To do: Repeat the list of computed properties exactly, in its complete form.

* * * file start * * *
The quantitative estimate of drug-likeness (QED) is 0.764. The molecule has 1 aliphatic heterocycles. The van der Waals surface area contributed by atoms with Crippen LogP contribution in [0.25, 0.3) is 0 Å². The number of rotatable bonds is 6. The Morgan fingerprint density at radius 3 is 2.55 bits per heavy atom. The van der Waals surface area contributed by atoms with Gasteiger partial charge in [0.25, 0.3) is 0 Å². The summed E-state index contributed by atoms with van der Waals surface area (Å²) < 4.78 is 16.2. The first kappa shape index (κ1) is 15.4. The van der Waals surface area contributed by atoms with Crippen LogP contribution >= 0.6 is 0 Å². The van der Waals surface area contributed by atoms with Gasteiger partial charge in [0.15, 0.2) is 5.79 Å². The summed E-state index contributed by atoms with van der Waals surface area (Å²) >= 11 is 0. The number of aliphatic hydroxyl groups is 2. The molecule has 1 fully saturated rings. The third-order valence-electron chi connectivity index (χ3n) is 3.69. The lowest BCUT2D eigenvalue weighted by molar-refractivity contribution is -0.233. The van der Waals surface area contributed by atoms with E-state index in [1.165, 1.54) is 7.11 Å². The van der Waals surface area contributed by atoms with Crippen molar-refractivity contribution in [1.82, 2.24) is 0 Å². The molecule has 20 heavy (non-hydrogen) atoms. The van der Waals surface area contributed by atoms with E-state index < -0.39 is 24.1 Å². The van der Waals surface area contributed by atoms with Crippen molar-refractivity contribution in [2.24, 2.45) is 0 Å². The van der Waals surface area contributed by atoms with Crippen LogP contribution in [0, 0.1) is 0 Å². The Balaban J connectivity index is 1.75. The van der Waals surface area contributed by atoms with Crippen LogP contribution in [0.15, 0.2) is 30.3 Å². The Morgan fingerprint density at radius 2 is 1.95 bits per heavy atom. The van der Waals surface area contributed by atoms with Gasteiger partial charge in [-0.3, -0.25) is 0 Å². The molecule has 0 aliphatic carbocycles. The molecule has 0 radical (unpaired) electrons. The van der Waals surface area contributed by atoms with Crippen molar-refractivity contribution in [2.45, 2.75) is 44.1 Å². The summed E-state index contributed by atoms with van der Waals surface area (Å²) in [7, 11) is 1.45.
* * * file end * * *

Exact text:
The quantitative estimate of drug-likeness (QED) is 0.764. The molecule has 1 aliphatic heterocycles. The van der Waals surface area contributed by atoms with Crippen LogP contribution in [0.25, 0.3) is 0 Å². The number of rotatable bonds is 6. The Morgan fingerprint density at radius 3 is 2.55 bits per heavy atom. The van der Waals surface area contributed by atoms with Gasteiger partial charge in [0.25, 0.3) is 0 Å². The summed E-state index contributed by atoms with van der Waals surface area (Å²) < 4.78 is 16.2. The first kappa shape index (κ1) is 15.4. The van der Waals surface area contributed by atoms with Crippen LogP contribution >= 0.6 is 0 Å². The van der Waals surface area contributed by atoms with Gasteiger partial charge in [0.15, 0.2) is 5.79 Å². The summed E-state index contributed by atoms with van der Waals surface area (Å²) >= 11 is 0. The number of aliphatic hydroxyl groups is 2. The molecule has 1 fully saturated rings. The third-order valence-electron chi connectivity index (χ3n) is 3.69. The lowest BCUT2D eigenvalue weighted by molar-refractivity contribution is -0.233. The van der Waals surface area contributed by atoms with E-state index in [1.165, 1.54) is 7.11 Å². The van der Waals surface area contributed by atoms with Crippen molar-refractivity contribution in [1.82, 2.24) is 0 Å². The molecule has 20 heavy (non-hydrogen) atoms. The van der Waals surface area contributed by atoms with E-state index < -0.39 is 24.1 Å². The van der Waals surface area contributed by atoms with Crippen molar-refractivity contribution in [2.24, 2.45) is 0 Å². The van der Waals surface area contributed by atoms with Crippen LogP contribution in [0, 0.1) is 0 Å². The Balaban J connectivity index is 1.75. The van der Waals surface area contributed by atoms with Crippen LogP contribution in [0.15, 0.2) is 30.3 Å². The Morgan fingerprint density at radius 2 is 1.95 bits per heavy atom. The van der Waals surface area contributed by atoms with Gasteiger partial charge in [-0.3, -0.25) is 0 Å². The molecule has 0 aliphatic carbocycles. The molecule has 0 radical (unpaired) electrons. The van der Waals surface area contributed by atoms with Crippen molar-refractivity contribution in [2.45, 2.75) is 44.1 Å². The summed E-state index contributed by atoms with van der Waals surface area (Å²) in [7, 11) is 1.45.